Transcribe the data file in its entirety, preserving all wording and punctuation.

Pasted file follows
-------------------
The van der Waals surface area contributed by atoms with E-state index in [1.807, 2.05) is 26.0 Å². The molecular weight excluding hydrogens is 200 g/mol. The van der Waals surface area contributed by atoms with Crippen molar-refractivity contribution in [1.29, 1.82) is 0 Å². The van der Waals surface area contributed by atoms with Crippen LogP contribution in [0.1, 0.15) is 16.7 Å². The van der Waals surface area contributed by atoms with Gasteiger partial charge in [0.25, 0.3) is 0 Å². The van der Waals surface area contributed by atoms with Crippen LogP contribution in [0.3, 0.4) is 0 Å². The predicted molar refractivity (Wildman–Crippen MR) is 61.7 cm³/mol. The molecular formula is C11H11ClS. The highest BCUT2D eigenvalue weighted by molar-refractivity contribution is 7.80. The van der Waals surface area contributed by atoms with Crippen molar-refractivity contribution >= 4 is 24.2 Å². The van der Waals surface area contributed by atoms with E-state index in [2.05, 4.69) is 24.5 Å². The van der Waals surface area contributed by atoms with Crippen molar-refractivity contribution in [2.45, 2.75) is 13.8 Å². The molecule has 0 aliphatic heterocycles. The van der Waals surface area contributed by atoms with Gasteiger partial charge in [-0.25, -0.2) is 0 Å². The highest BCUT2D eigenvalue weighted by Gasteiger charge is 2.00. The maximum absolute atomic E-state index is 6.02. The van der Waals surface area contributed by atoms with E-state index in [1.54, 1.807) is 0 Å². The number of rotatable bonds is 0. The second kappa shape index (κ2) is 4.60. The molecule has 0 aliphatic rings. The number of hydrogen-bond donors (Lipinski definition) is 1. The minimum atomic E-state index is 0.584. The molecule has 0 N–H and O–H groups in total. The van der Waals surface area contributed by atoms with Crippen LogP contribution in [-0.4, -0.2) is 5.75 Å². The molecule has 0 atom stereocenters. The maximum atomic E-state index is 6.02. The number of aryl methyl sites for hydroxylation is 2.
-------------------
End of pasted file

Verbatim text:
The van der Waals surface area contributed by atoms with E-state index in [1.807, 2.05) is 26.0 Å². The molecular weight excluding hydrogens is 200 g/mol. The van der Waals surface area contributed by atoms with Crippen molar-refractivity contribution in [1.29, 1.82) is 0 Å². The van der Waals surface area contributed by atoms with Crippen LogP contribution in [0.1, 0.15) is 16.7 Å². The van der Waals surface area contributed by atoms with Gasteiger partial charge in [0.25, 0.3) is 0 Å². The van der Waals surface area contributed by atoms with Crippen LogP contribution in [0.3, 0.4) is 0 Å². The predicted molar refractivity (Wildman–Crippen MR) is 61.7 cm³/mol. The molecular formula is C11H11ClS. The highest BCUT2D eigenvalue weighted by molar-refractivity contribution is 7.80. The van der Waals surface area contributed by atoms with Crippen molar-refractivity contribution >= 4 is 24.2 Å². The van der Waals surface area contributed by atoms with E-state index in [2.05, 4.69) is 24.5 Å². The van der Waals surface area contributed by atoms with Crippen molar-refractivity contribution in [2.45, 2.75) is 13.8 Å². The molecule has 0 aliphatic heterocycles. The van der Waals surface area contributed by atoms with Gasteiger partial charge in [-0.25, -0.2) is 0 Å². The highest BCUT2D eigenvalue weighted by Gasteiger charge is 2.00. The maximum absolute atomic E-state index is 6.02. The van der Waals surface area contributed by atoms with E-state index in [1.54, 1.807) is 0 Å². The number of rotatable bonds is 0. The second kappa shape index (κ2) is 4.60. The molecule has 0 aliphatic rings. The number of hydrogen-bond donors (Lipinski definition) is 1. The minimum atomic E-state index is 0.584. The molecule has 0 N–H and O–H groups in total. The van der Waals surface area contributed by atoms with Crippen LogP contribution in [-0.4, -0.2) is 5.75 Å². The molecule has 0 atom stereocenters. The maximum atomic E-state index is 6.02. The number of aryl methyl sites for hydroxylation is 2.